Formatting field labels and field values

22 Dec 2008 - 4:57am
7 years ago
2 replies
1231 reads
Dimiter Simov

Hello All,

I searched through the threads and did not find anything on the topic.

Our application, a web-based CRM, offers a number of reports. When designing
the report, I formatted the reports so that field labels appear smaller and
paler than values. The rationale: focus the attention of people to the data
not to the labels.

Some colleagues of mine strongly oppose this approach and want field labels
to be bold and the same font size as values, claiming that this is a
standard way of doing it. My objection is that this way labels become too
heavily emphasized and distract the eyes of the viewer from the data.

I will appreciate some thoughts and references to research.


Dimiter Simov

Lucrat Ltd. <>

Netage Solutions Inc.

Usability blog <>


22 Dec 2008 - 8:53am
Stephanie Brenton

Hi Dimiter,

I have also worked on web applications that have lighter labels and
darker values (if I remember correctly the labels were approximately
the same size as the input). I think that it is appropriate to use
this technique when the users are going to be very familiar with the
forms in question. The users I was designing for would be using this
system non-stop all day long to perform critical tasks and would
either already be highly familiar with the form elements presented or
learn them well in a short period of time.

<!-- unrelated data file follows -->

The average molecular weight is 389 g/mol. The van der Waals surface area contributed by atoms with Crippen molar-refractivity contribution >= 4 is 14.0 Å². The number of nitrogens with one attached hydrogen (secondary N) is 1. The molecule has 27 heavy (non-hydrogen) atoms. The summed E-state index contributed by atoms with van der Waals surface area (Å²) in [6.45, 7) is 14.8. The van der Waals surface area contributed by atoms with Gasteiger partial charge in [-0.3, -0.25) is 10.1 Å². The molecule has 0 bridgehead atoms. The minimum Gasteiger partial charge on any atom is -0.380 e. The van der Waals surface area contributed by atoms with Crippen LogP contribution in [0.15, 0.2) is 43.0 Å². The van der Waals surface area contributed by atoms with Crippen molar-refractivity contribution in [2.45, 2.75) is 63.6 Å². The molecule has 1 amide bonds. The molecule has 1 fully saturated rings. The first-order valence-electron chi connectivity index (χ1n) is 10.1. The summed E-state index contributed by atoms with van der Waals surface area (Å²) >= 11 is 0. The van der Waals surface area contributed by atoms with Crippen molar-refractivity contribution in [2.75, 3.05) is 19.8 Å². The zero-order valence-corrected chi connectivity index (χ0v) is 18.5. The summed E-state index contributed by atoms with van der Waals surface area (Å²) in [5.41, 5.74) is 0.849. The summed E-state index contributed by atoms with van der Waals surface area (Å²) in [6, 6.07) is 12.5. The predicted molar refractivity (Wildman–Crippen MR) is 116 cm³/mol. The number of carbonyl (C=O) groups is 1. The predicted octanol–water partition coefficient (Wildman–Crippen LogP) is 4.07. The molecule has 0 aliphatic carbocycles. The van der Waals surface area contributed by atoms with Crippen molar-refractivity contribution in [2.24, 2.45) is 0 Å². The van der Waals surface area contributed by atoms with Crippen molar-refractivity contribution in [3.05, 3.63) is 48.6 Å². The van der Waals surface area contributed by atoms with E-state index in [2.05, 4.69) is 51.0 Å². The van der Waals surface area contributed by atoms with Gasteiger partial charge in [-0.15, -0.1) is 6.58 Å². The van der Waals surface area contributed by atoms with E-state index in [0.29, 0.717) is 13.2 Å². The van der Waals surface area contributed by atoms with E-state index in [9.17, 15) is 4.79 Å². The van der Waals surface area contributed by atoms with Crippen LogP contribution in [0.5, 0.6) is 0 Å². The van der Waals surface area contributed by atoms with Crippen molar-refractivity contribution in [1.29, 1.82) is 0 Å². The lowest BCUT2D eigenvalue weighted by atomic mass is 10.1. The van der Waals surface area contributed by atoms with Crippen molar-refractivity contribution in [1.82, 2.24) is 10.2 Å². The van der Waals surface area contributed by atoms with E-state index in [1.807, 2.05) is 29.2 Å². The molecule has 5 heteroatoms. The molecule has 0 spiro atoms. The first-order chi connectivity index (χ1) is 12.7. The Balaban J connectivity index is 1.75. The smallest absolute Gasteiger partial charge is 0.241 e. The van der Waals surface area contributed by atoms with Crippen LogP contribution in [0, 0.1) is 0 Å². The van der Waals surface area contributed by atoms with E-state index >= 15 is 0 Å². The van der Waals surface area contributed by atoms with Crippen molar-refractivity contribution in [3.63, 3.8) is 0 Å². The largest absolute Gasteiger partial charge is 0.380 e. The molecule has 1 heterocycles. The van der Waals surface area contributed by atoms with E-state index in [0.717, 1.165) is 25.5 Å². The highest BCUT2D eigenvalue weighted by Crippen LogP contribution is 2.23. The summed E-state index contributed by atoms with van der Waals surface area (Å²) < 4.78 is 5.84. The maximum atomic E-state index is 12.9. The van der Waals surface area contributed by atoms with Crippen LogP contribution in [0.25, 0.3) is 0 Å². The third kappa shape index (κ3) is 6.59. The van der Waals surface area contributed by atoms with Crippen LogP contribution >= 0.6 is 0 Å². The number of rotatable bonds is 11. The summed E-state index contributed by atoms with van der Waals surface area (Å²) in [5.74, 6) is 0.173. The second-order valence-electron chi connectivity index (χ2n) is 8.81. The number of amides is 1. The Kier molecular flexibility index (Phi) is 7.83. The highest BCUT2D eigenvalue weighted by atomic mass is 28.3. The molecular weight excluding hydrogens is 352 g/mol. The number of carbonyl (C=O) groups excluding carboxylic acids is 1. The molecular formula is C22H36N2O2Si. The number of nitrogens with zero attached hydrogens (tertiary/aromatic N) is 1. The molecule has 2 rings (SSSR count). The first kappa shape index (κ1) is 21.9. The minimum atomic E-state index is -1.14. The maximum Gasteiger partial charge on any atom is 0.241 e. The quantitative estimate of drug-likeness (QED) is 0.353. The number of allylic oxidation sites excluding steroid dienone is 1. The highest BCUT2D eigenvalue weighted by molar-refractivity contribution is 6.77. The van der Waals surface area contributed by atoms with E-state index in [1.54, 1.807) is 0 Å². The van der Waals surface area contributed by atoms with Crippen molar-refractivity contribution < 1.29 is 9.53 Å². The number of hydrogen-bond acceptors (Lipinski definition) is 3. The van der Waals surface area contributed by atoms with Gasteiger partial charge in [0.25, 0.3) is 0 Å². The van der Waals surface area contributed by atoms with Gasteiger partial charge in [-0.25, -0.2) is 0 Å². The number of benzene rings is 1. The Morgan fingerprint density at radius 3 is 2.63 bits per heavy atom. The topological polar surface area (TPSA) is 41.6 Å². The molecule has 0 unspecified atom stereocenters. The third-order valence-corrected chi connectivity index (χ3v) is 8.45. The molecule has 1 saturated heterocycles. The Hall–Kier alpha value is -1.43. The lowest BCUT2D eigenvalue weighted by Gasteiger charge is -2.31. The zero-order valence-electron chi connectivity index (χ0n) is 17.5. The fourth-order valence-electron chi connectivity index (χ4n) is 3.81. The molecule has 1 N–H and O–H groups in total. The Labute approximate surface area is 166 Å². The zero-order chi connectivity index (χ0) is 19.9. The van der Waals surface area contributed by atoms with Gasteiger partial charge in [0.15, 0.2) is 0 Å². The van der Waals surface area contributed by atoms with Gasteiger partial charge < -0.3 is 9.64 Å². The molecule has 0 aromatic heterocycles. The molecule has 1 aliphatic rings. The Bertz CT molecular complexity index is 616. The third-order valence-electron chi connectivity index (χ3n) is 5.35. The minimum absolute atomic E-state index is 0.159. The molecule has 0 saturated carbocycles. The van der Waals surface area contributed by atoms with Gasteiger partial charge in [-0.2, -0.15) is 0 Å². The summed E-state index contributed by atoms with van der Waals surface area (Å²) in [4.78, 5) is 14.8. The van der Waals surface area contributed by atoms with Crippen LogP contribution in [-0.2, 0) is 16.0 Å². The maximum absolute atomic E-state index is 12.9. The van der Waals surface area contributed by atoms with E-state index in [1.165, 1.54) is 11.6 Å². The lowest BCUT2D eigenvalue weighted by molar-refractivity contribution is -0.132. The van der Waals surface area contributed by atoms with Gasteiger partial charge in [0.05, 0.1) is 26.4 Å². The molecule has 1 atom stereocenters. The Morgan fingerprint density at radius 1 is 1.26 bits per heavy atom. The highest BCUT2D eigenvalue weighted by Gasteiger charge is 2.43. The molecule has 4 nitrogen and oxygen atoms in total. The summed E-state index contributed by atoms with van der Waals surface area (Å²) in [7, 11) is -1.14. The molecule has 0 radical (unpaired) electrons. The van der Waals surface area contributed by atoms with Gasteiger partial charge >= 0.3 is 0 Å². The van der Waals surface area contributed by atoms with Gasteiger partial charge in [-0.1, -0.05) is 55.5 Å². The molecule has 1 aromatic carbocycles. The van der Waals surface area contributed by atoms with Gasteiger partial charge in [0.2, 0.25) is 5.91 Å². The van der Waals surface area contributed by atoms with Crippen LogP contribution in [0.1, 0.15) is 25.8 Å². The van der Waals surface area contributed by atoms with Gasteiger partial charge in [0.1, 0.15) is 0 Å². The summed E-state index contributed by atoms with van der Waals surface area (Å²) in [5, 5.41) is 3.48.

You could argue that this would help the user quickly separate the
label from the value while emphasizing what is unique about this
particular instance of the screen. Since the labels will be the same
on every instance of the form (I'm assuming that there are many of
the same business object for the user to view), it makes sense to
emphasize the unique values rather than the form elements.

Hopefully that helps a little,

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22 Dec 2008 - 11:42am
Yohan Creemers

Hi Dimiter,

I support your approach: draw the attention to the dynamic content.
When possible: emphasis the data that really needs attention or
stands out, an approaching deadline or a metric that doesn't meet
the standard.

Stephen Few wrote two nice books on visual communication of data. He
advices to go for simplicity. In your case: just use a smaller OR a
paler type, not smaller AND paler. When the lay-out alone makes the
difference between labels and data clear, then you could use the same
font properties for both.

Bottom line remains: emphasis the most important data pixels. Labels
will never be more important than their accompanying values.

- Yohan

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